Ancestry UK

Town Gaol, Croydon, Surrey

In 1777, prison reformer John Howard noted that Croydon had no prison. In 1784, however, he reported that when the summer assizes were held at Croydon, prisoners were then confined in two stables at the Three Tuns — an inn at 2 Surrey Street.

Writing in 1812, James Neild reported that by then the stables had been replaced by a large room, suitable for the purpose. He recorded:

Keeper, a Turnkey, who has charge of the Prisoners in Assize Time.

Prisoners, 16th June, 1806, and 23d June, 1810, none.

Allowance, none to the Debtors from the Court of Requests : But to other Prisoners, one pound and a half of bread per day.


The ground, on which the stable of the Three Tuns Inn once stood, is now occupied by a room for the confinement of Prisoners, during the time the Assizes are held here. It is a large apartment, 36 feet by 27, and 9 feet high, with six opposite. iron-grated windows, and a boarded floor; with iron staples, to which the Prisoners are chained all night, and have straw to sleep on.

Adjoining to this apartment are four cells; one for Debtors, sent from the Court of Requests, of 13 feet by 10, in which there is a wooden bedstead, spread with straw, and a rug. The next is about the same size, which is appropriated to the use of the Turnkey, and has a fire-place and glazed-window: the two other cells, 13 feet by 6 feet 4, and 9 feet high, are for male and female King's Evidence.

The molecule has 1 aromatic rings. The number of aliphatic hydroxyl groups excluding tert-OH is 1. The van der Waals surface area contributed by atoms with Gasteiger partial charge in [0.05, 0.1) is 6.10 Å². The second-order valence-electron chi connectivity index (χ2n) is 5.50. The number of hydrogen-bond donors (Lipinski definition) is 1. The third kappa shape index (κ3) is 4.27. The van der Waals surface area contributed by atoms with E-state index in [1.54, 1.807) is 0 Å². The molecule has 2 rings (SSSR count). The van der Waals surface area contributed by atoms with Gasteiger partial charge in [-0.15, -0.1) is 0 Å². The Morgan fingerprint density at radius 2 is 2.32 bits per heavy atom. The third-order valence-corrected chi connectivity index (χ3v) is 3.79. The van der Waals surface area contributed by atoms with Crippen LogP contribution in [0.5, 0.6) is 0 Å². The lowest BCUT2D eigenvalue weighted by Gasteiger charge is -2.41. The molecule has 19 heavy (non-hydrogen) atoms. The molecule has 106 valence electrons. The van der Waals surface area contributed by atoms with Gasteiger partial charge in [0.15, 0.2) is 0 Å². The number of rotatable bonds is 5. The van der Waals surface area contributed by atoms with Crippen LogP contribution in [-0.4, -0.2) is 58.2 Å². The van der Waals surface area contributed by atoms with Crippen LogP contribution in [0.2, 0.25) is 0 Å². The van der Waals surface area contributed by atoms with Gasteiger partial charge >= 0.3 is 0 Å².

In all the rooms there is a sewer.

In 1839, the Inspectors of Prisons reported:


This prison was built about the year 1806 or 1807, by a Company; from whom it was rented by the churchwardens of the parish of Croydon, and the funds for its maintenance were provided out of the church-rates. It is used as a place of temporary confinement for persons charged with felony, misdemeanours, and other offences committed within the parish of Croydon, and for the safe custody of the county prisoners during the Assizes which are held at Croydon every alternate summer. But by the 10th Geo. IV. Sessions 1829, an Act for the lighting, watching, &c. of the town of Croydon, it was enacted that the Commissioners under the said Act should be authorized and empowered to hire on lease the said premises for any term or number of years, and to alter and repair, fit, and maintain the same, and to pay all charges out of the funds raised under the provisions of the said Act, entitled “The Croydon Rate for General Purposes.” The Commissioners pay a rent of £50 per annum for the prison ; and they have appointed the parish beadle, Thomas Pilbeam, keeper of the same, at the salary of 35 guineas per annum, who is also provided with a house adjoining the prison.